• If you can't entice customers to upgrade, punish them! At least that seems to be the theory behind a decision at Cingular to raise prices for users of older phones. Cingular wants to phase out cell phones based on older TDMA and analog technology and move to GSMC (Global System of Mobile Communications), said to be the world's most popular wireless standard. It's got quarterly numbers to reach and, by gosh, you're either with them or against them. So you won't upgrade, eh? Why, you analoged, wire-wrapped dinosaur of a technophobe. As of September, resisters to upgrading their Cingular phones will henceforth be slapped with a $5-a-month fine. Multiple that by about 8% of Cingular's installed base—or the targeted 4.7 million users—and that's an additional $23.5 million in revenue a year. Annualized, that's $282 million. Not too shabby. I wonder how many customers will be asking Cingular's customer service, "Can you hear me now?"

  • And if your subscribers won't watch the ads your service is designed to help them avoid, by all means help advertisers assess and counter the damage! It sounds like the idea here is to play both sides off against each other in a bid to make more money and stay relevant. TiVo says its new Audience Research and Measurement division will be monitoring a random sample of 20,000 subscribers to gather data about ad-skipping behavior, which will be used to help advertisers reach ad-zapping consumers like you. I suspect the universal response to this among TiVo subscribers (of which I'm not one) will be: "No thank you. We not only don't want to watch your stupid ads, but we certainly don't want to help TiVo help the advertisers we're trying to avoid by using TiVo figure out how to reach us anyway!"

    You can read a few more examples by going to my blog entry here.

    Patricia Keefe
    pkeefe@cmp.com
    www.informationweek.com


    2. Today's Top Story

    Google Toolbar Bug Warns Against Changing Search Engine Default
    There appears to be a bug in the latest version of the Google toolbar for IE, according to the Google Operating System Blog, which isn't affiliated with the search engine.

    Related Stories:

    Review: Google Mobile Maps Goes In A New Direction
    Google's latest service gives some cell phone users free access to real-time traffic information—but don't try to use it while driving.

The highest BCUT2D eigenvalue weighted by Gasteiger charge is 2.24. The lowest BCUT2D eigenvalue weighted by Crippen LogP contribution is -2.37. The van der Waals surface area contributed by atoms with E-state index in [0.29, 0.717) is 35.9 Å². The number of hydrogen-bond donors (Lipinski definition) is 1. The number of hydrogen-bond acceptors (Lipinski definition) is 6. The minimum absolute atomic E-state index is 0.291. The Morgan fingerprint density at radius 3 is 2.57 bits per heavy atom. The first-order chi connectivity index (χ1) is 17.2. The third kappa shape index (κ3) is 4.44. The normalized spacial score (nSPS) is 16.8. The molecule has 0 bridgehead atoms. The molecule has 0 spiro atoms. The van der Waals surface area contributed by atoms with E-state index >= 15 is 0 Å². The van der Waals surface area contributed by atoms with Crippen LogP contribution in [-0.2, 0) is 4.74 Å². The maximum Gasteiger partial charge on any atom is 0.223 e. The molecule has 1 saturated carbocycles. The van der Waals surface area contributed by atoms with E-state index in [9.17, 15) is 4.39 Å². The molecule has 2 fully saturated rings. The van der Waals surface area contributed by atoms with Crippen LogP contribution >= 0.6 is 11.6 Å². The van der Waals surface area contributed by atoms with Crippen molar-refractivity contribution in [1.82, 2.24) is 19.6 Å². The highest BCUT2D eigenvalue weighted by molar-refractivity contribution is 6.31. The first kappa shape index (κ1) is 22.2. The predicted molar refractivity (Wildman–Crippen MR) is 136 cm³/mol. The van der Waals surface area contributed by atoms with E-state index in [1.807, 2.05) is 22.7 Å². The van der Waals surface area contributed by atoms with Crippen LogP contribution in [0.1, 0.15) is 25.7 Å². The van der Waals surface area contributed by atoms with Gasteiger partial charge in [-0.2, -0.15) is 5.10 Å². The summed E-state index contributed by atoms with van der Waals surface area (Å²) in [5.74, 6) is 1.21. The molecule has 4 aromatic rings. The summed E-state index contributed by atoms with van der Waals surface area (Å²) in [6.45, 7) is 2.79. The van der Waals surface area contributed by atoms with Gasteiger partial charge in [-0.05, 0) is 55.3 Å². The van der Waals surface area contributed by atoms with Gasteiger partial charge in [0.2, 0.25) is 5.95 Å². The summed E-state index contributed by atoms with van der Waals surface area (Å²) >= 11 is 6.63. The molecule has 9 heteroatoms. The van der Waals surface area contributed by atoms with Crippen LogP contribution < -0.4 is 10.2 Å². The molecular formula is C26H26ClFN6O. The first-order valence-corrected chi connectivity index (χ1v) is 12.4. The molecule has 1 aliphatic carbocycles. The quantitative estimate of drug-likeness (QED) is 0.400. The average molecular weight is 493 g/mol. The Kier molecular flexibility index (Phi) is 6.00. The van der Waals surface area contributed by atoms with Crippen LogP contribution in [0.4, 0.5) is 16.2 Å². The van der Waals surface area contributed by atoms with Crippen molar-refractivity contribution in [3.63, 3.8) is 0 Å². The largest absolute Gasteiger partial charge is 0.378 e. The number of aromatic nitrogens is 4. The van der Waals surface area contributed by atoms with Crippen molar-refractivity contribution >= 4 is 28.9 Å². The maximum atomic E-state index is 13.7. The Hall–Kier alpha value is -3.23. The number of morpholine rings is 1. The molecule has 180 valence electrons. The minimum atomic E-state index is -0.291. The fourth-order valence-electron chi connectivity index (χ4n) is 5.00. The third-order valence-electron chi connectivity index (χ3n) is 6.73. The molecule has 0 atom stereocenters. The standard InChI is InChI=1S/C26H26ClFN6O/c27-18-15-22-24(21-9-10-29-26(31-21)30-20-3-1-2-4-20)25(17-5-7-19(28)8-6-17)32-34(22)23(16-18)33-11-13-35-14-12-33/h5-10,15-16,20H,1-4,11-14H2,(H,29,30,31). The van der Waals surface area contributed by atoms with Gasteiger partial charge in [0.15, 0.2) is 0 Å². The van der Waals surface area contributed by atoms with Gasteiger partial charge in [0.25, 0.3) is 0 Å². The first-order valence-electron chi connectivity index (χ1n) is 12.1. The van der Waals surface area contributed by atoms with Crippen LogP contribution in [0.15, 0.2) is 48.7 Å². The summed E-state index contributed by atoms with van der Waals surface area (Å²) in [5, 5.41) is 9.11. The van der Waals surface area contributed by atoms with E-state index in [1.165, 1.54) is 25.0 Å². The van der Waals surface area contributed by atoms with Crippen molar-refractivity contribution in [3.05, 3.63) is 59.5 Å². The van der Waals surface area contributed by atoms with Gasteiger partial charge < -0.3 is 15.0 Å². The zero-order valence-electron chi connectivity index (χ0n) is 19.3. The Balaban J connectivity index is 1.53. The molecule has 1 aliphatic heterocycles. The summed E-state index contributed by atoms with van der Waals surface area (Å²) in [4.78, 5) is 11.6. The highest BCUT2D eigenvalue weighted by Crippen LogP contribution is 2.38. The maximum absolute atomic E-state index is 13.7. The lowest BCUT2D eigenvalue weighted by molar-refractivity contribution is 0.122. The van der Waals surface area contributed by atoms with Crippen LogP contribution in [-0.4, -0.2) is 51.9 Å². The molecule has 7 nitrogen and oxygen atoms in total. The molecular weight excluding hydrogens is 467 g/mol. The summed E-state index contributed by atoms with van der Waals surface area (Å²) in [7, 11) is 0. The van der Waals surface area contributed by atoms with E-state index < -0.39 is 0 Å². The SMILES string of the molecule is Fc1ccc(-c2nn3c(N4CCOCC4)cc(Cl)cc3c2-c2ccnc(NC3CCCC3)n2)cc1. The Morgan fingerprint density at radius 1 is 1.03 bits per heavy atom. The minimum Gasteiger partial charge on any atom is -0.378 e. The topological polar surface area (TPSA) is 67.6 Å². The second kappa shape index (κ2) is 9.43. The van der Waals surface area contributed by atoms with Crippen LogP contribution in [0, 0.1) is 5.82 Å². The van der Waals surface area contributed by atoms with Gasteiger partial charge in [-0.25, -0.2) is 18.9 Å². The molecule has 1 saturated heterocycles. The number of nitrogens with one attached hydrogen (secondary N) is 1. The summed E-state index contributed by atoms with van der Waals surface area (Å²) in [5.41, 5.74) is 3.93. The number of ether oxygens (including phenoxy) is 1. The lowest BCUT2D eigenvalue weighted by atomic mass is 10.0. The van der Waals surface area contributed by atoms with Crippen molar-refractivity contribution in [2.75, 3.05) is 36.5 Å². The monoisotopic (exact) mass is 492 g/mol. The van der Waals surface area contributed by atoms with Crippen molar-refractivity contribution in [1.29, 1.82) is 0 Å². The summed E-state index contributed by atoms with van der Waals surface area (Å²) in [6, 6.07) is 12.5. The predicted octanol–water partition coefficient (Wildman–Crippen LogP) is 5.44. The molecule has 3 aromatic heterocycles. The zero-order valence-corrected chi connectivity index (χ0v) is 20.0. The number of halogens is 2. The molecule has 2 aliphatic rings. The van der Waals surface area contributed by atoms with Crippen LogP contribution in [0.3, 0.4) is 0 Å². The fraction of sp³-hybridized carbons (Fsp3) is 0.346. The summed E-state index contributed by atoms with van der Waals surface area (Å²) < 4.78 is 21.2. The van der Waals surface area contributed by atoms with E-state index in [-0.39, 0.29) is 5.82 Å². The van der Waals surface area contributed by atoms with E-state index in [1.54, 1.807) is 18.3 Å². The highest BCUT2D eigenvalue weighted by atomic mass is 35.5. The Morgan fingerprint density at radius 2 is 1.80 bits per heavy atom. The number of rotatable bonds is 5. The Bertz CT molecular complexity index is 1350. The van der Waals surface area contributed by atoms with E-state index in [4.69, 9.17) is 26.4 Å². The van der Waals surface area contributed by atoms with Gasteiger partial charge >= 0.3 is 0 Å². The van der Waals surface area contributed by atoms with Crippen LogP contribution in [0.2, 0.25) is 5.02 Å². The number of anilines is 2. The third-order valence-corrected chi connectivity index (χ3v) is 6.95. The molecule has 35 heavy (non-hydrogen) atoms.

Google Shares Plummet In Stock Fiasco
    Something funky happened that sent Google's stock plummeting by $350 a share last week. Nasdaq officials are investigating.


    3. Breaking News

    Ballmer Analyzes Microsoft's 'One Big' Vista Mistake
    Microsoft's CEO blames the company's "Big Bang" approach for leading to Vista's delays. He says it tried to do too much too fast with all the core components.

    Analyst: Microsoft Missed Vista Opportunity By A Mile
    Most businesses aren't champing at the bit to upgrade to Windows Vista, says one survey, and that may not bode well for Microsoft's overall financial picture, which depends a lot on Vista sales.

    Story Lines Abound On Eve Of Black Hat 2006
    Typical of the drama that often unfolds at the security conference, Microsoft is making its first appearance at the event and will spend a day's worth of presentations touting the stronger security measures in Vista. On the same day, Joanna Rutkowska, a security researcher, will give a presentation titled "Subverting Vista Kernel For Fun And Profit."

    IBM Previews Cool Blue, Expands Server Offerings
    IBM says the new products, based on the AMD Opteron chip, will optimize power consumption at the chip, system, and software levels while delivering high-powered computing.

    Craigslist Founder's News Venture Named
    Daylife, backed by Craig Newmark, will "gather, analyze, organize, and create a new, distributed platform for the world's news," in the words of one participant.

    Gen Y Taking Technology To New Level
    While Baby Boomers and Gen Xers are using technology to do the same old things, these young adults are doing new things with new technology. Text messaging and games are hot.

    E-Mail Threats Plunge In July
    Caution is still needed, though, a security researcher says. While there may be fewer viruses and worms in the actual e-mail, hackers are spamming out messages that link to malicious sites where Trojan horses lie in wait for innocent victims.

    Oracle Upgrades Tools For Visual Studio, Competes On Microsoft's Turf
    Oracle Developer Tools work inside Microsoft's Visual Studio 2005 instead of just Visual Studio 2003.

    Microsoft Files Patent Infringement Claim Against Belkin
    At issue is Microsoft's U2 technology, which allows peripherals such as a mouse to automatically sense whether a device is plugging into a PS2 or a USB port and connect to it.

    Verizon's Earnings: Wireless Eats Traditional Telecom For Lunch